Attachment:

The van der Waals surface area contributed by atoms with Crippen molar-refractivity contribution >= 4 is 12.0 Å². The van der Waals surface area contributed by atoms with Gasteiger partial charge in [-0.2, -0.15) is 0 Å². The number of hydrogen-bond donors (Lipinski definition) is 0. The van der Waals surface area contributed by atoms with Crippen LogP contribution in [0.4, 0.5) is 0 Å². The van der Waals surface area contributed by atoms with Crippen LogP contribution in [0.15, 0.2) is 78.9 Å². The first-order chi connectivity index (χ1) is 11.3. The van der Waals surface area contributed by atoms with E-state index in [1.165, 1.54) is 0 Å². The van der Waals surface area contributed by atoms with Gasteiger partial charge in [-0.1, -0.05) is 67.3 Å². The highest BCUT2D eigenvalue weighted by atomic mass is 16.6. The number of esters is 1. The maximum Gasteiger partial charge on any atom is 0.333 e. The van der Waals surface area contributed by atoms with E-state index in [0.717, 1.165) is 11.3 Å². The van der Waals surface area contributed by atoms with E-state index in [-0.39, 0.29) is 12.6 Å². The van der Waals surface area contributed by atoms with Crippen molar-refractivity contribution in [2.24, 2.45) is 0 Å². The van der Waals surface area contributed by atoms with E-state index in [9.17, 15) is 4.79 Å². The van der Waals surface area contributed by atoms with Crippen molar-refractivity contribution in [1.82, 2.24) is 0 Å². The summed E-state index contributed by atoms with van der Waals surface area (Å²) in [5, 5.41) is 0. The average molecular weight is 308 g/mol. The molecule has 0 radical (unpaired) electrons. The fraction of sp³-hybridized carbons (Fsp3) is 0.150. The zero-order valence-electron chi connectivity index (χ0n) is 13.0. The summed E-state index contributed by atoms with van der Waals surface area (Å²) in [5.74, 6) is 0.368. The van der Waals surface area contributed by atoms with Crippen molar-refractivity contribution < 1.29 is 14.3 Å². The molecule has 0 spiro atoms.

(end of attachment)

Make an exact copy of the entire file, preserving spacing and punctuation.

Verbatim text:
The van der Waals surface area contributed by atoms with Crippen molar-refractivity contribution >= 4 is 12.0 Å². The van der Waals surface area contributed by atoms with Gasteiger partial charge in [-0.2, -0.15) is 0 Å². The number of hydrogen-bond donors (Lipinski definition) is 0. The van der Waals surface area contributed by atoms with Crippen LogP contribution in [0.4, 0.5) is 0 Å². The van der Waals surface area contributed by atoms with Crippen LogP contribution in [0.15, 0.2) is 78.9 Å². The first-order chi connectivity index (χ1) is 11.3. The van der Waals surface area contributed by atoms with E-state index in [1.165, 1.54) is 0 Å². The van der Waals surface area contributed by atoms with Gasteiger partial charge in [-0.1, -0.05) is 67.3 Å². The highest BCUT2D eigenvalue weighted by atomic mass is 16.6. The number of esters is 1. The maximum Gasteiger partial charge on any atom is 0.333 e. The van der Waals surface area contributed by atoms with E-state index in [0.717, 1.165) is 11.3 Å². The van der Waals surface area contributed by atoms with E-state index in [-0.39, 0.29) is 12.6 Å². The van der Waals surface area contributed by atoms with Crippen molar-refractivity contribution in [2.24, 2.45) is 0 Å². The van der Waals surface area contributed by atoms with E-state index in [9.17, 15) is 4.79 Å². The van der Waals surface area contributed by atoms with Crippen molar-refractivity contribution in [1.82, 2.24) is 0 Å². The summed E-state index contributed by atoms with van der Waals surface area (Å²) in [5, 5.41) is 0. The average molecular weight is 308 g/mol. The molecule has 0 radical (unpaired) electrons. The fraction of sp³-hybridized carbons (Fsp3) is 0.150. The zero-order valence-electron chi connectivity index (χ0n) is 13.0. The summed E-state index contributed by atoms with van der Waals surface area (Å²) in [5.74, 6) is 0.368. The van der Waals surface area contributed by atoms with Crippen molar-refractivity contribution < 1.29 is 14.3 Å². The molecule has 0 spiro atoms.